I have waxed so many cats over this book that Warrandyte is now awash with naked, shivering felines who won’t come within spitting distance of me. So today I’m saying enough is enough. Today I will review M.R.Mathias’s The Sword and the Dragon.
Before I begin though I need to say a word about how and why I review books. The ‘why’ is easy – I just love reading and I’m egotistical enough to think that what I think has some small relevance in the world of fiction [read very, very small]. The how is a little more complex. If I love a book then reviewing it is a breeze. On the other end of the scale if I truly loathe a book then I simply won’t review it at all because I don’t get a kick out of naming and shaming anyone who has slaved over a hot keyboard for god knows how long. In between these two extremes is a whole continuum of books that were either just a bit off the mark or worthy but not great for some reason. These are the books I struggle with because I can empathize with their authors. Worse, I can see myself being in their position one day – I finally publish my masterpiece and then some know-it-all comes along and says that it’s ok but….
So I say to M.R.Mathias – “I applaud the effort you put into this book. I applaud your courage in self-publishing it and I wish you every success in the future as your writing matures. But…”
While The Sword and the Dragon was quite well-written and edited, with very few of the glaring errors that make so many indie books painful to read, it also lacked the richness and depth that make, for example, Robin Hobb’s Farseer trilogy so enjoyable on so many levels.
So where did The Sword and the Dragon miss the mark? For me the answer lies partly in world building but mostly in characterization. The chapters detailing Hyden and his brother Gerard’s clan and their yearly egg hunt climb were sharp, believable and compelling reading but then the plot took off at a furious pace and the world building deteriorated into set design. Given the length of the book I can understand that Mathias would have been faced with a hard choice, however I hope that in future books he reins in the plot and allows his imaginative and innovative world building to take centre stage a little more. In this book he chose plot and a string of battle scenes over both world and characters and that is a real pity because some of his characters – Hyden and Vaegon – were beginning to be quite interesting and had the potential to be even more interesting. Sadly these two characters were the best of the bunch. Gerard, Mikhal, Shaella and the arch villain Pael were disappointing to say the least. I love a good, scary villain but Pael ended up being just… creepy. As for the pivotal love affair between Gerard and Shaella, well that was about as believable as a man clinging to a monster for the sake of someone he barely knows… while his guts are hanging out. Heroic? Maybe. Convincing? Not in a million years.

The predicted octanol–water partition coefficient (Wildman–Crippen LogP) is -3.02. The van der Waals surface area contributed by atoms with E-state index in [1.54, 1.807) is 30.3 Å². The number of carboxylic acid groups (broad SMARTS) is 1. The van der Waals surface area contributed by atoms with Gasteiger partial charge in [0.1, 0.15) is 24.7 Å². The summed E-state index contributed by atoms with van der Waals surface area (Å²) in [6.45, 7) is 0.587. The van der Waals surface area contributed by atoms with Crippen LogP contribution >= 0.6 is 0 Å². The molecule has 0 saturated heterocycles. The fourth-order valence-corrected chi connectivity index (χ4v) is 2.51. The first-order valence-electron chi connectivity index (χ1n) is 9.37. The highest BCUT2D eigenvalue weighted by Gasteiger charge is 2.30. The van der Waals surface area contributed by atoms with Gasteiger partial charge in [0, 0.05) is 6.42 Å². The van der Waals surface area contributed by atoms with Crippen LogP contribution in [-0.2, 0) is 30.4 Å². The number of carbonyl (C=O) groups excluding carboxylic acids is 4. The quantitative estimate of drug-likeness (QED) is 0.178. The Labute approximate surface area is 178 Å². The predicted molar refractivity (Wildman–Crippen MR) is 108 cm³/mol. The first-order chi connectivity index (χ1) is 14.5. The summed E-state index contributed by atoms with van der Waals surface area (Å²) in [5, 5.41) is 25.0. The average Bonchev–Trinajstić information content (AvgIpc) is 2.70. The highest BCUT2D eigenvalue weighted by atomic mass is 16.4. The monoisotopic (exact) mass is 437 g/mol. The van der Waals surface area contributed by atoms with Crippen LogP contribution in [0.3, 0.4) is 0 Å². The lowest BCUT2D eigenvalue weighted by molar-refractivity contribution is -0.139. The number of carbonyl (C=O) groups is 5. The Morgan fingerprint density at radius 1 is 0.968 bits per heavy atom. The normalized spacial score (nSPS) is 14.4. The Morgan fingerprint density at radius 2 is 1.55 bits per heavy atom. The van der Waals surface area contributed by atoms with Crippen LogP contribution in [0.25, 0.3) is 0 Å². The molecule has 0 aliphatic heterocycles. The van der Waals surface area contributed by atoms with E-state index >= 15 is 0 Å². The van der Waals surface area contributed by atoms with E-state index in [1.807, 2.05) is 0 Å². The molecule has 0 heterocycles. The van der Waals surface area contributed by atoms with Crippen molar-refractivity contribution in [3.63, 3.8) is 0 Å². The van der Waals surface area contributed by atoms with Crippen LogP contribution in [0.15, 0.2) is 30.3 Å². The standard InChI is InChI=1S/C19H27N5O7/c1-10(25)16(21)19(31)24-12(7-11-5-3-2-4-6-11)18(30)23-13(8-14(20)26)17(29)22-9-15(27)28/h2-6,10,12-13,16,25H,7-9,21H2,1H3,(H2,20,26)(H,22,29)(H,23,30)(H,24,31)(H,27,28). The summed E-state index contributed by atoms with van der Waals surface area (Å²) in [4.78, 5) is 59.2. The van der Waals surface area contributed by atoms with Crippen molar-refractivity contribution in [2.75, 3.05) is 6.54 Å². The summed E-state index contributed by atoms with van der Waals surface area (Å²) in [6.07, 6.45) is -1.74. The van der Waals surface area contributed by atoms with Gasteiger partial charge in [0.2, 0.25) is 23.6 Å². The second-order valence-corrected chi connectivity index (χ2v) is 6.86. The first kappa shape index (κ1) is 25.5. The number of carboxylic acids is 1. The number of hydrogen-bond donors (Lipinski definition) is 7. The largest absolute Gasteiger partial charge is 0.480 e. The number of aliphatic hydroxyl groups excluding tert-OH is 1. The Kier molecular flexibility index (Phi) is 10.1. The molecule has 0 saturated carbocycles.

And that brings me to the heart of my problem with The Sword and the Dragon – except for the good bits I have already mentioned, the book reads too much like a series of battle scenes linked together by thin threads of unconvincing motivation. Apart from Hyden and Vaegon I didn’t care enough about any of the other characters to care whether they won or lost those battles, especially as it soon became apparent that despite impossible odds ‘good’ would still miraculously triumph over ‘evil’. That theme almost defines the fantasy genre and I can live with it when the journey is engaging enough for me to want the good guys to win but when I’m only lukewarm about those characters the inevitable ending just annoys the hell out of me.
I honestly believe that M.R.Mathias has it in him to write great fantasy – The Sword and the Dragon contains enough examples of talent for that to be true – but this debut novel isn’t there yet.
Good for a debut novel but a long way from great. 3/5